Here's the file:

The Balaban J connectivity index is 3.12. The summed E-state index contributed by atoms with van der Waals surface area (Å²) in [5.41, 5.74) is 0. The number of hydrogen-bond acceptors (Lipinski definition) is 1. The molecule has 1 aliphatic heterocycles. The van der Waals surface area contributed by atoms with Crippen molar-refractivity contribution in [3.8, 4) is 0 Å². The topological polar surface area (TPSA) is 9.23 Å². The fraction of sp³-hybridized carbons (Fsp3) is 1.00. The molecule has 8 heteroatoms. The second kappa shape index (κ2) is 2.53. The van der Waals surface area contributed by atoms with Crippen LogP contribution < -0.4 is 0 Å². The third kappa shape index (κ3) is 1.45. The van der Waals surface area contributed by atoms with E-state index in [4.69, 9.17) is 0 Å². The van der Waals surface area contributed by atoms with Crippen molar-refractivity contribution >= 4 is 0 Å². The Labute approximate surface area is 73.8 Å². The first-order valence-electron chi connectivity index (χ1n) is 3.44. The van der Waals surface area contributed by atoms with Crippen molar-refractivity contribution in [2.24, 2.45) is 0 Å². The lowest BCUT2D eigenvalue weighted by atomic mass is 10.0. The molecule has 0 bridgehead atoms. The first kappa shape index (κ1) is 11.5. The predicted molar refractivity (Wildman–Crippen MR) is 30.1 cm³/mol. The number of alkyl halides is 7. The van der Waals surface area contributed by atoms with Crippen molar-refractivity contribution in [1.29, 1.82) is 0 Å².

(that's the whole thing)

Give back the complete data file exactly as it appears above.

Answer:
The Balaban J connectivity index is 3.12. The summed E-state index contributed by atoms with van der Waals surface area (Å²) in [5.41, 5.74) is 0. The number of hydrogen-bond acceptors (Lipinski definition) is 1. The molecule has 1 aliphatic heterocycles. The van der Waals surface area contributed by atoms with Crippen molar-refractivity contribution in [3.8, 4) is 0 Å². The topological polar surface area (TPSA) is 9.23 Å². The fraction of sp³-hybridized carbons (Fsp3) is 1.00. The molecule has 8 heteroatoms. The second kappa shape index (κ2) is 2.53. The van der Waals surface area contributed by atoms with Crippen LogP contribution < -0.4 is 0 Å². The third kappa shape index (κ3) is 1.45. The van der Waals surface area contributed by atoms with E-state index in [4.69, 9.17) is 0 Å². The van der Waals surface area contributed by atoms with Crippen molar-refractivity contribution >= 4 is 0 Å². The Labute approximate surface area is 73.8 Å². The first-order valence-electron chi connectivity index (χ1n) is 3.44. The van der Waals surface area contributed by atoms with Crippen molar-refractivity contribution in [2.24, 2.45) is 0 Å². The lowest BCUT2D eigenvalue weighted by atomic mass is 10.0. The molecule has 0 bridgehead atoms. The first kappa shape index (κ1) is 11.5. The predicted molar refractivity (Wildman–Crippen MR) is 30.1 cm³/mol. The number of alkyl halides is 7. The van der Waals surface area contributed by atoms with Crippen molar-refractivity contribution in [1.29, 1.82) is 0 Å².